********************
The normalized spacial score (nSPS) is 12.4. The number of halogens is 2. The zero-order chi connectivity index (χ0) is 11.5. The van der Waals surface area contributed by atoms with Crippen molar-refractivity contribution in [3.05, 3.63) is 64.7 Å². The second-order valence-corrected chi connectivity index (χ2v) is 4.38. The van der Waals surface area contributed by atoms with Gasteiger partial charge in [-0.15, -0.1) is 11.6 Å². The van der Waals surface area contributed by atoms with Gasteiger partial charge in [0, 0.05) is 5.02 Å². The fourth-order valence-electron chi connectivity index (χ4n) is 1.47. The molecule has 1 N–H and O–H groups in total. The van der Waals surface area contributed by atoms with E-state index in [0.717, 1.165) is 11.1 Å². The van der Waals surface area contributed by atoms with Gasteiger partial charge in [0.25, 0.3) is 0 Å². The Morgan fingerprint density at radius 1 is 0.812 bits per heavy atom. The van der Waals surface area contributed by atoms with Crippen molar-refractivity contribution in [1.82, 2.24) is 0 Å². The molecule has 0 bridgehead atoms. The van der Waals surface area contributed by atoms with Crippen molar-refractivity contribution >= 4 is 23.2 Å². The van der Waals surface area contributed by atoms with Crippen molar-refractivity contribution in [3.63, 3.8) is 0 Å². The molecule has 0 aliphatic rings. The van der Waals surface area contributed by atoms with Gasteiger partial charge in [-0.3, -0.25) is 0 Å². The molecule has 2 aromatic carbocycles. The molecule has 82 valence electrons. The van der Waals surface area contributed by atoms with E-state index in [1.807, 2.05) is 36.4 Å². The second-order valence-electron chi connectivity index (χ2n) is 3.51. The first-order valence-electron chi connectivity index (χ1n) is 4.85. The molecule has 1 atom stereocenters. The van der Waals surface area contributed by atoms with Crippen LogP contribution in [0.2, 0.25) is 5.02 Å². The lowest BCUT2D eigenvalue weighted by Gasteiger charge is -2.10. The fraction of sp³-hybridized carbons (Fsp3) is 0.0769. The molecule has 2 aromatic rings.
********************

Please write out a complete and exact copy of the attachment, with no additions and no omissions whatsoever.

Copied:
The normalized spacial score (nSPS) is 12.4. The number of halogens is 2. The zero-order chi connectivity index (χ0) is 11.5. The van der Waals surface area contributed by atoms with Crippen molar-refractivity contribution in [3.05, 3.63) is 64.7 Å². The second-order valence-corrected chi connectivity index (χ2v) is 4.38. The van der Waals surface area contributed by atoms with Gasteiger partial charge in [-0.15, -0.1) is 11.6 Å². The van der Waals surface area contributed by atoms with Gasteiger partial charge in [0, 0.05) is 5.02 Å². The fourth-order valence-electron chi connectivity index (χ4n) is 1.47. The molecule has 1 N–H and O–H groups in total. The van der Waals surface area contributed by atoms with E-state index in [0.717, 1.165) is 11.1 Å². The van der Waals surface area contributed by atoms with Gasteiger partial charge in [0.25, 0.3) is 0 Å². The Morgan fingerprint density at radius 1 is 0.812 bits per heavy atom. The van der Waals surface area contributed by atoms with Crippen molar-refractivity contribution in [1.82, 2.24) is 0 Å². The molecule has 0 bridgehead atoms. The van der Waals surface area contributed by atoms with Crippen molar-refractivity contribution >= 4 is 23.2 Å². The van der Waals surface area contributed by atoms with Crippen molar-refractivity contribution in [3.63, 3.8) is 0 Å². The molecule has 0 aliphatic rings. The van der Waals surface area contributed by atoms with Gasteiger partial charge in [-0.3, -0.25) is 0 Å². The molecule has 2 aromatic carbocycles. The molecule has 82 valence electrons. The van der Waals surface area contributed by atoms with E-state index in [1.807, 2.05) is 36.4 Å². The second-order valence-electron chi connectivity index (χ2n) is 3.51. The first-order valence-electron chi connectivity index (χ1n) is 4.85. The molecule has 1 atom stereocenters. The van der Waals surface area contributed by atoms with Crippen LogP contribution in [0.2, 0.25) is 5.02 Å². The lowest BCUT2D eigenvalue weighted by Gasteiger charge is -2.10. The fraction of sp³-hybridized carbons (Fsp3) is 0.0769. The molecule has 2 aromatic rings.